Regulatory Compliance Digest – Winter Edition

calendar iconJanuary 24, 2024

View Full Report

The Winter issue of the Regulatory Compliance Digest features a summary of the latest updates from CFPB, FDIC, FinCEN, and the Federal Reserve Board, as well as HMDA planning reminders, compliance hot topics and regulatory updates.

The Regulatory Compliance Digest is intended to keep you informed of regulatory changes in advance of their effective date, so your institution can evaluate changes or updates to necessary policies, procedures and processes in place to be compliant at the time of enactment.

Industry Trends & Insights

Kicking off 2024 with Home Mortgage Disclosure Act (HMDA) Season

Yes, it is that time of year when we begin our new year planning, and this year we should add the impending HDMA filing deadline to our to-do list. Considering the recent regulatory enforcement actions, now is the right time to evaluate your current HMDA process. The importance of HMDA is often ignored by those responsible for its accuracy.  It is important that lenders and lending administration understands what HMDA is and why it is important to the financial institution.

So why is HMDA important? The HMDA requires financial institutions to maintain, report, and publicly disclose loan-level information about mortgages. This data paints the picture of how your financial institution is serving the housing needs of the communities you do business in. In addition, it provides information to government officials who use that data to make policy decisions and allocate resources and funding. Most importantly, it spotlights lending patterns, including those that may be discriminatory. HMDA data is used to assess the financial institution’s fair lending performance as well as CRA performance.

In addition to examination comments regarding violations, failure to comply with HMDA requirements can have major repercussions to the financial institution. In addition to the time and money a resubmission entails, regulators can impose hefty monetary penalties and legal consequences for violations of fair lending laws and regulations.

Recent Enforcement Actions. Two of the most recent enforcement actions clearly illustrate the importance of HMDA and the role of lending in ensuring compliance:

  • On November 28, 2023, the CFPB issued an order against Bank of America, N.A. for HMDA violations. It was found that between 2016 and late 2020, hundreds of Bank of America’s loan officers were not asking applicants for their race, ethnicity, and sex, as required by law, and falsely recorded that the applicants chose not to provide the information. This conduct violated HMDA, Regulation C, and the Consumer Financial Protection Act of 2010 and Bank of America was required a $12 million civil money penalty and to develop policies and procedures to ensure compliance with HMDA and Regulation C, including recording and auditing phone applications to make sure that HMDA data are accurately collected and recorded.
  • On October 10, 2023, the CFPB filed a lawsuit against Freedom Mortgage Corporation (Freedom), a residential mortgage loan originator and servicer that in 2020, reported HMDA data on over 700,000 loans and applications and originated nearly 400,000 HMDA-reportable loans, making it the third largest mortgage lender in the United States by origination volume. In 2019, the CFPB issued an order against Freedom finding that it intentionally misreported certain HMDA data fields from at least 2014 to 2017 and it now alleges that the mortgage loan data for 2020 that Freedom submitted pursuant to HMDA contained widespread errors across multiple data fields, in violation of HMDA and its implementing Regulation C. The Bureau’s complaint further alleges that by reporting inaccurate mortgage loan data for 2020, Freedom also violated the 2019 order and the Consumer Financial Protection Act of 2010 (CFPA). The Bureau seeks appropriate injunctive relief and a civil money penalty.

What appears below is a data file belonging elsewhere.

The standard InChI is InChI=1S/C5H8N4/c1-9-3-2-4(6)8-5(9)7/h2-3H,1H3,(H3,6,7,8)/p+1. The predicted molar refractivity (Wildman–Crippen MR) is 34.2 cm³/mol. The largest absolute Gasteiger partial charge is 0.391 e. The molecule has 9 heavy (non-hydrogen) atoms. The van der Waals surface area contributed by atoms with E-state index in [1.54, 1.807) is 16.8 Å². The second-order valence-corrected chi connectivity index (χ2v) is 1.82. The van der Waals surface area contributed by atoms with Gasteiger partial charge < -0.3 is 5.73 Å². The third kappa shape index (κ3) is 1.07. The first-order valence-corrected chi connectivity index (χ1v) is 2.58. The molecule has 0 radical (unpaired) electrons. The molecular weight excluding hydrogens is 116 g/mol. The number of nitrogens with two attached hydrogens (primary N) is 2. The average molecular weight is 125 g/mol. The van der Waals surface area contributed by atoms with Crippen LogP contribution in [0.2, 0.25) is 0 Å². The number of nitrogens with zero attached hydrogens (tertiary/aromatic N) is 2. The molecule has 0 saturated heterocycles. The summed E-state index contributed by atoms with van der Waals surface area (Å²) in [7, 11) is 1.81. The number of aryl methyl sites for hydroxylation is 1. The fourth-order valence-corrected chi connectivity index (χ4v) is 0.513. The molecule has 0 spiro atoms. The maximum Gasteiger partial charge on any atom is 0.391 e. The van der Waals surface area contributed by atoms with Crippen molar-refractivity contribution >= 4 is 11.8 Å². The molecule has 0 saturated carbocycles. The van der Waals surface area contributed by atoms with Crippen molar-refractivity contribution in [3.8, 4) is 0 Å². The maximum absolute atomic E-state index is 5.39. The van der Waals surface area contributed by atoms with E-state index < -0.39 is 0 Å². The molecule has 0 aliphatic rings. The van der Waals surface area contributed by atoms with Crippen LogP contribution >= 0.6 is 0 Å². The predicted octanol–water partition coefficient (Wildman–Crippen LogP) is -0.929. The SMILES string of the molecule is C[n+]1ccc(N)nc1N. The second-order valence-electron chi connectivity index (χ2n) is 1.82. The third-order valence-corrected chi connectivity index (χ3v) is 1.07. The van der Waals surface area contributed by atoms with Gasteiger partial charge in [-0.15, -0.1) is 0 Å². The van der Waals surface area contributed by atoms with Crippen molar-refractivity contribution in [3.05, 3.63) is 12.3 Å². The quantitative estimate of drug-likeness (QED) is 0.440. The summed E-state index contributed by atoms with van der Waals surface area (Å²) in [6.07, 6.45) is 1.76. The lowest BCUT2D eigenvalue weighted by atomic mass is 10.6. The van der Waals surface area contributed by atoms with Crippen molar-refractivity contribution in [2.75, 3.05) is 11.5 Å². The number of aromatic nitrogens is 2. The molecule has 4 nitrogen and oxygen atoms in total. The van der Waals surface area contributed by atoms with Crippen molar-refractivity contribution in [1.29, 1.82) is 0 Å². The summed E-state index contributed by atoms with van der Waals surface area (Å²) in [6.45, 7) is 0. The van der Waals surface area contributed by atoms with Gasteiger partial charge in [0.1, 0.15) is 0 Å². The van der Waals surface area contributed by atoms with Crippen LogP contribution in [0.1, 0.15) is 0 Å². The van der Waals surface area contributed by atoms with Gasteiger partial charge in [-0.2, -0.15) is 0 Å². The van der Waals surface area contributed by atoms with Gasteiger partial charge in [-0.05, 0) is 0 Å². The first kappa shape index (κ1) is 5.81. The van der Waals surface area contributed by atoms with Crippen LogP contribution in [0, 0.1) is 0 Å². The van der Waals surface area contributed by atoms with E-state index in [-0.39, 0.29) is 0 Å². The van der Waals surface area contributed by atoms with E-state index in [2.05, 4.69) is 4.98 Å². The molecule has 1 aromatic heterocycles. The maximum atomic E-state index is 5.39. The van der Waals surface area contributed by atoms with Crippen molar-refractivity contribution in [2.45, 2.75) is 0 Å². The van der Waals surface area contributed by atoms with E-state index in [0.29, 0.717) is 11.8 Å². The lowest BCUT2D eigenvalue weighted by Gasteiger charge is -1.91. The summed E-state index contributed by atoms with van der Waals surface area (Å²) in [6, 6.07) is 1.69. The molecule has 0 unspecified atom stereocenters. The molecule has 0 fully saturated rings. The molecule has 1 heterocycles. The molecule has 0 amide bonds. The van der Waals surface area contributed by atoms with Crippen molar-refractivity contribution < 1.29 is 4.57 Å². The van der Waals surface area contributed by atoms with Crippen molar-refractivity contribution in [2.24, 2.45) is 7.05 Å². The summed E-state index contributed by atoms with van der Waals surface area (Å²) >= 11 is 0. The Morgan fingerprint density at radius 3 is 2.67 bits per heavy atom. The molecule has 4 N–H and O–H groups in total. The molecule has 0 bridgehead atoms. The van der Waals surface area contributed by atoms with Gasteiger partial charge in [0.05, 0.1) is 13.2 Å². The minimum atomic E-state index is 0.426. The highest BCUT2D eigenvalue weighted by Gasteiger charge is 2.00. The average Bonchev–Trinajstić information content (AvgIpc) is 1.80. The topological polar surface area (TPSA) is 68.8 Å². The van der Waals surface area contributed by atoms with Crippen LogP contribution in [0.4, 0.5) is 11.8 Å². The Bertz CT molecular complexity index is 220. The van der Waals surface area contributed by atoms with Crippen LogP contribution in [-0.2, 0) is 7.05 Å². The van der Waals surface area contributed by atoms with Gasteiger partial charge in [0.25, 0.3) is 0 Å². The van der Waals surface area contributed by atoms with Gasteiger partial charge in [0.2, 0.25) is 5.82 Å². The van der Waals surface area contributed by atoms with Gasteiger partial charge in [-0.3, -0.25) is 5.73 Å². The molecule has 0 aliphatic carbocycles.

Action Plan.As you move through the process of validating the accuracy of your HMDA data prior to the March 1st submission, take notice of the errors. Are the one-off errors due to human intervention or indicative of a great systemic problem? Understanding the root cause is the key to implementing an effective, ongoing process. Consider the following:

  • How is the financial institution receiving applications? If applications are being taken in person, by telephone or through web applications, how is government monitoring information and HMDA information being collected. Just because the application is not taken in person, does not mean you can ignore the data collection requirements.
  • Do policy and procedures address all parts of the HMDA process in the institution from application through collection, validation, and submission for all types of HMDA applicable lending?  Every step of the process should be documented including not only data collection and reporting requirements but also the frequency of internal reviews and training.
  • Is the correct team involved? HMDA compliance does not just apply to the compliance officer.  In addition to compliance, the team needs to include both consumer and commercial lenders as well as your tech staff to ensure both correct collection and software mapping.